Bitcoin tumbles as cryptocurrencies continue their downward slide
Cryptocurrencies have had a dismal start to the year, and continue to plunge as major economies around the world look to curb their growing popularity.
Bitcoin has fallen over 7% in the last 24 hours, and was trading at $39,097 as of 3:00 am ET, according to CoinDesk. The world's most valuable cryptocurrency has plummeted over 15% since the beginning of the year. In November it was trading at a record high of $68,990.
Its peers have fared worse recently. Ethereum, which is the world's second most valuable cryptocurency, fell almost 8% in the last 24 hours, and is now trading at around $2,895, according to CoinDesk. It is down almost 20% since the start of January.
Investors have been getting jittery about digital currencies and other riskier assets ever since the US Federal Reserve signaled it may unwind economic stimulus more aggressively than expected.
Governments are cracking down as well. On Thursday, Reuters reported that Russia's central bank has proposed a ban on crypto use and mining. Russia is one of the biggest crypto-mining nations in the world, but its central bank said that digital currencies can pose a threat to the country's financial stability.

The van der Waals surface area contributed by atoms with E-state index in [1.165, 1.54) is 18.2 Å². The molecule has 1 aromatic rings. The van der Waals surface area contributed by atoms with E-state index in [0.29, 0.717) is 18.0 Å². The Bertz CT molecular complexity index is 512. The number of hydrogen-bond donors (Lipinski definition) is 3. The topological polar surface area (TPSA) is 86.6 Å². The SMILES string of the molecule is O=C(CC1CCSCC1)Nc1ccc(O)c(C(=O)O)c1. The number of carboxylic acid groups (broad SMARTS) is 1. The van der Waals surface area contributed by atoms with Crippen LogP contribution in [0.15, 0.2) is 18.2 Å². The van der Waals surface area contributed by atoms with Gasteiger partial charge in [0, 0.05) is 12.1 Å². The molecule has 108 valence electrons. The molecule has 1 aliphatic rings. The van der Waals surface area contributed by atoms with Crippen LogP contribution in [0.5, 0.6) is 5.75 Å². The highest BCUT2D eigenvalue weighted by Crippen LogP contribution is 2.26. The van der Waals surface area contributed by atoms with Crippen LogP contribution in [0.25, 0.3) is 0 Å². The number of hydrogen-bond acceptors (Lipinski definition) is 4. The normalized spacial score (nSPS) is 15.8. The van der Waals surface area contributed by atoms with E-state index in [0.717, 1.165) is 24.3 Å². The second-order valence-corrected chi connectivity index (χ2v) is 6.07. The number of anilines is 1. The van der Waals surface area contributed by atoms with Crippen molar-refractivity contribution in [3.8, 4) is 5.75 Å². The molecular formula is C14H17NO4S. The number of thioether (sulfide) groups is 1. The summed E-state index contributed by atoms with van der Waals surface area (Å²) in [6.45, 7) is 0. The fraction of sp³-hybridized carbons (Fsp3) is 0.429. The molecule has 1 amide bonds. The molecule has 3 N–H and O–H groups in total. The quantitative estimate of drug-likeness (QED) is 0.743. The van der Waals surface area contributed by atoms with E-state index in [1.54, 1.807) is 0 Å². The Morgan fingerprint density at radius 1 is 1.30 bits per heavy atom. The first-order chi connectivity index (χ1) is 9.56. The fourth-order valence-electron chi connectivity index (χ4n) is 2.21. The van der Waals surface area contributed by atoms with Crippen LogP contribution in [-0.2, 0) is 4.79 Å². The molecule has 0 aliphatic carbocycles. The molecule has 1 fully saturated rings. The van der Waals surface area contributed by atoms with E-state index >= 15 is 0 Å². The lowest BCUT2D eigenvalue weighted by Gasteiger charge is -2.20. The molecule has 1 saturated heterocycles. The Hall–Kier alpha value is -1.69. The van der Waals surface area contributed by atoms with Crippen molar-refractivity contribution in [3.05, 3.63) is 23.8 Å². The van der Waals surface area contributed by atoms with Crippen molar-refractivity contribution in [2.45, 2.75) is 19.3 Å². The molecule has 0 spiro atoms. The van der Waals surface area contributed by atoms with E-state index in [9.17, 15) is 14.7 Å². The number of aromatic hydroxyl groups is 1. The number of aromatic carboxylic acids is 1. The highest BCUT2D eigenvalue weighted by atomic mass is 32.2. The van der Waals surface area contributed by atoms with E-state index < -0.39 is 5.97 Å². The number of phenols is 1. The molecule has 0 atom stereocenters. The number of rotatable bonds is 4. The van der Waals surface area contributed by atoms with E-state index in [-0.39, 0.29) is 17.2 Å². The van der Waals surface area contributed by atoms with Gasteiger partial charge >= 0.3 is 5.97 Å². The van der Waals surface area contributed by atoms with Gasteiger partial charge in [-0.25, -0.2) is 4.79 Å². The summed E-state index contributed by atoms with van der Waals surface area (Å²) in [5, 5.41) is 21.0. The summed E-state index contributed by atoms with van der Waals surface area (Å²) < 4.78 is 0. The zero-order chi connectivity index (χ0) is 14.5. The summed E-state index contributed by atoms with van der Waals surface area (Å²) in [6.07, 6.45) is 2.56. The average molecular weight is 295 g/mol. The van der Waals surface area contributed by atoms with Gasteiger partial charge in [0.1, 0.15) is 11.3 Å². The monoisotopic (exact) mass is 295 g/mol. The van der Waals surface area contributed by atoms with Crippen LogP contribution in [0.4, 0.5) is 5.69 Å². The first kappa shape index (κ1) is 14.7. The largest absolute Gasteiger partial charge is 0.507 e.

The Russian proposal comes just a few months after China launched a full-scale clampdown on cryptocurrency, banning both trading and mining.
Other countries are also flirting with a ban on crypto. In November, India said it was preparing to introduce a bill that would regulate digital currencies, although much is still unknown about that proposal. Earlier this week, India's prime minister Narendra Modi said that global cooperation is needed to tackle problems posed by crytocurrencies.
However, not everyone is pessimistic. Goldman Sachs said that the price of bitcoin could reach more than $100,000 within the next five years. In a report published earlier this month, the bank's analysts said they saw strong gains ahead because bitcoin would increasingly steal market share from gold.
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